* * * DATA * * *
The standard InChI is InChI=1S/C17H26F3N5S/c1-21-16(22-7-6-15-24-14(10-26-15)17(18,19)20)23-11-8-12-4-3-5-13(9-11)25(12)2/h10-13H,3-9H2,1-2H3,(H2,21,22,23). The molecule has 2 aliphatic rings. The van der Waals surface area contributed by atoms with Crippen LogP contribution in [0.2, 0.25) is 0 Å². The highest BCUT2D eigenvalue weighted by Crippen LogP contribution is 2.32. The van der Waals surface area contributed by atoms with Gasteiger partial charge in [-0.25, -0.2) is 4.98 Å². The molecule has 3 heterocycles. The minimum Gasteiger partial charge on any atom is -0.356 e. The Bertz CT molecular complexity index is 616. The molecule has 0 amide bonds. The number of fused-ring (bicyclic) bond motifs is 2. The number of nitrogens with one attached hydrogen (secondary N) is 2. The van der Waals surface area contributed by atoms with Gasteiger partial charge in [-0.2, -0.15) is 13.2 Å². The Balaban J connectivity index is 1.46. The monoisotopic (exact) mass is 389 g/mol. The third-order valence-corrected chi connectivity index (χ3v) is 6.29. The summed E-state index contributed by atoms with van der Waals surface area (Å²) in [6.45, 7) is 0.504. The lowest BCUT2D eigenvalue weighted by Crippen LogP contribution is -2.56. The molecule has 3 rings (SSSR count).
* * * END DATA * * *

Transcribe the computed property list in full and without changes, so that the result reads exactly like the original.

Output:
The standard InChI is InChI=1S/C17H26F3N5S/c1-21-16(22-7-6-15-24-14(10-26-15)17(18,19)20)23-11-8-12-4-3-5-13(9-11)25(12)2/h10-13H,3-9H2,1-2H3,(H2,21,22,23). The molecule has 2 aliphatic rings. The van der Waals surface area contributed by atoms with Crippen LogP contribution in [0.2, 0.25) is 0 Å². The highest BCUT2D eigenvalue weighted by Crippen LogP contribution is 2.32. The van der Waals surface area contributed by atoms with Gasteiger partial charge in [-0.25, -0.2) is 4.98 Å². The molecule has 3 heterocycles. The minimum Gasteiger partial charge on any atom is -0.356 e. The Bertz CT molecular complexity index is 616. The molecule has 0 amide bonds. The number of fused-ring (bicyclic) bond motifs is 2. The number of nitrogens with one attached hydrogen (secondary N) is 2. The van der Waals surface area contributed by atoms with Gasteiger partial charge in [-0.2, -0.15) is 13.2 Å². The Balaban J connectivity index is 1.46. The monoisotopic (exact) mass is 389 g/mol. The third-order valence-corrected chi connectivity index (χ3v) is 6.29. The summed E-state index contributed by atoms with van der Waals surface area (Å²) in [6.45, 7) is 0.504. The lowest BCUT2D eigenvalue weighted by Crippen LogP contribution is -2.56. The molecule has 3 rings (SSSR count).